UPPER MARLBORO — The plans for the city of Hyattsville’s new Department of Public Works (DPW) facility have jumped through one more hoop after the Prince George’s County Planning Board approved the conservation plan for the site.
The board held a hearing and vote on the conservation plan at its Feb. 22 meeting where the board members voted unanimously to approve the plan with conditions. More than 15 conditions were added on to the plan.
“The applicant is proposing to rehabilitate the existing DPW maintenance facility and office building, construct a new 14,000 square foot DPW maintenance building and resurface the existing parking lot,” said Taslima Alam, the staff reviewer for the conservation plan.
Plans for a new public works building at 4633 Arundel Place have been in the works since 2009, and the building on site has not been updated since the 1970s. The current facility the department works out of consists of two conjoined buildings with less than 6,000 square feet of space.
The building houses a 30-person staff with only one locker room and pipes that do not meet the needs of the facility.
“Our office is somewhat cramped. We can get stuff done. We have bathrooms that kind of don’t flush really well because we don’t have a full-sized waterline, because when this was constructed – this site has been here for 60 or 70 years,” said Lesley Riddle, the head of the department, at the new facility’s groundbreaking in August 2017.
The new building will be made of metal and will be pre-engineered offsite. It not only will meet Leadership in Energy & Environmental Design (LEED) standards but will also give the department working facilities to house its administrative offices, which runs the solid waste removal, street maintenance, park maintenance and more, and have four service bays. The bays will give department mechanics space to work on the many vehicles public works runs as well as other city vehicles, including those used by the police department.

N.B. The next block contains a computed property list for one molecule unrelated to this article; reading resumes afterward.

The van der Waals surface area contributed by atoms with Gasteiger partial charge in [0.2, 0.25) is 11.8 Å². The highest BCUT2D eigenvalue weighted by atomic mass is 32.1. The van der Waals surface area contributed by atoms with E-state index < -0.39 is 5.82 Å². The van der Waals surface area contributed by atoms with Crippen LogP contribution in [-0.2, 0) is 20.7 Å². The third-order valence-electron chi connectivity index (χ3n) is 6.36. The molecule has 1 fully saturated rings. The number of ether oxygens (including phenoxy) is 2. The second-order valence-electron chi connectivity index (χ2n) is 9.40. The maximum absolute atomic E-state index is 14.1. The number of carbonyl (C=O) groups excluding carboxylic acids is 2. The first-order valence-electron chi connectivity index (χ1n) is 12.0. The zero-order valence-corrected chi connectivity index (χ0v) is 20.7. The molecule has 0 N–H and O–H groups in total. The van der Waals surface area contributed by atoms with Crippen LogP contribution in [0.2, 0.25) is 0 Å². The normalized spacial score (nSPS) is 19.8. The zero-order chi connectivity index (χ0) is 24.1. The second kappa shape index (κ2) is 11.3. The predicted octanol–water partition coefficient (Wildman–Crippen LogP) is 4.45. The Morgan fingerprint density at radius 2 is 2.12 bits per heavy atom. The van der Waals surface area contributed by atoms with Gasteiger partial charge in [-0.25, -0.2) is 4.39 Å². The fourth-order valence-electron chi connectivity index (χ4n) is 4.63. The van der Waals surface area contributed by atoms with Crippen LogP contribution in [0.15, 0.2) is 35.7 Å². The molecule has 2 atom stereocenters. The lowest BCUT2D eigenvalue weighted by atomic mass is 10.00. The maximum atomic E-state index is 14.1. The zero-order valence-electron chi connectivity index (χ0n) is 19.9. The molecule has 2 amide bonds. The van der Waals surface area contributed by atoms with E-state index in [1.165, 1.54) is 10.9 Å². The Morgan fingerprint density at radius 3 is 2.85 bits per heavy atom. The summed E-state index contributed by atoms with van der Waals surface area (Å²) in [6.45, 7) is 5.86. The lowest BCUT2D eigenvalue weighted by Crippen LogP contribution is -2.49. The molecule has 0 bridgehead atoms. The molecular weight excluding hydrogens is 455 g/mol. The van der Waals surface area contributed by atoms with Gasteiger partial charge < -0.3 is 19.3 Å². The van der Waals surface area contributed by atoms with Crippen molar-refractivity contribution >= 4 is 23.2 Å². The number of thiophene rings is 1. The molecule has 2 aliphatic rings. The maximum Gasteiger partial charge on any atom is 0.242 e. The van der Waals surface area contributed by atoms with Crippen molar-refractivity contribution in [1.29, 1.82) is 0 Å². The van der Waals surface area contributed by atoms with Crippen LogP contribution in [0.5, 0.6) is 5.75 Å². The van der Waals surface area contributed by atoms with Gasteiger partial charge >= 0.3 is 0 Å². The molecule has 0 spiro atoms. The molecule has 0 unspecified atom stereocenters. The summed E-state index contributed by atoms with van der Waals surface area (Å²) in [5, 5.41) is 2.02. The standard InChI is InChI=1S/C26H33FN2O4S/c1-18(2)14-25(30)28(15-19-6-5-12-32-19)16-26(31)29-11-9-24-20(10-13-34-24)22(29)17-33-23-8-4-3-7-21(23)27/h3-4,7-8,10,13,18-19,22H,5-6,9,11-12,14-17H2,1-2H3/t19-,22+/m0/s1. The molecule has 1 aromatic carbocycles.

“This project is one that’s easy to go under the radar. It’s not as forward facing as the municipal building or the police department, but this facility is home to the people and the equipment that, quite literally, keep all of us running every single day,” said Hyattsville Mayor Candace Hollingsworth in August.
The department is in the Chesapeake Bay Critical Area (CBCA) and slopes in a way that it drains directly into the Anacostia River, which is why a conservation plan is such a necessity. The plan the planning board approved includes a stormwater management structure and two storm drain outfalls.
The city did ask for variance of a requirement dictated by the fact that the site is in the CBCA, which was approved by the board.
“The goal of placing the outfall at the toe of the slope, and within the buffer, is to reduce the potential for long-term erosion, sediment transport and with deposition within the Anacostia River,” the staff report reads. “Granting the variance is in harmony and within the general spirit and intent of the applicable laws within the CBCA.”
The 16 amendments, or recommendations, approved with the plan are considerably clerical. They ask for clarification in identifying parcels, notes on the purpose of the application and the total gross floor area, inclusion in the notes about the property residing in the CBCA and adjacent to a historic site.
Other recommendations included replaced proposed ornamental trees with native evergreens, having the plan signed by the property owner and making sure the city executes records from a Chesapeake Bay Conservation and Planting Agreement that will be reviewed by the county.
The county health department also made several requests about noise levels, pollution, dust and oil control on the development.
“During demolition/construction of this project, no dust should be allowed to cross over property lines and impact adjacent properties,” the department’s notes read. “The applicant should assure that all sources of air pollution have been registered with the Maryland Department of the Environment, Air, and Radiation Management Administration. Such sources include gasoline underground storage tanks, paint spraying operations and degreasing tanks.”
Now that the conservation plan has been approved, the city can continue work on the project. Since the building will be pre-constructed, Riddle said the main waiting time for the new facilities is in the permitting and paperwork stages.
Once the city has full approval to move forward, a foundation for the building will be placed. After the foundation is down, the building could be up and running in a little more than three months, Riddle said.
“It’s amazing that (the city is) willing to invest in us, which means a ton to me and my staff. Home will become better,” she said.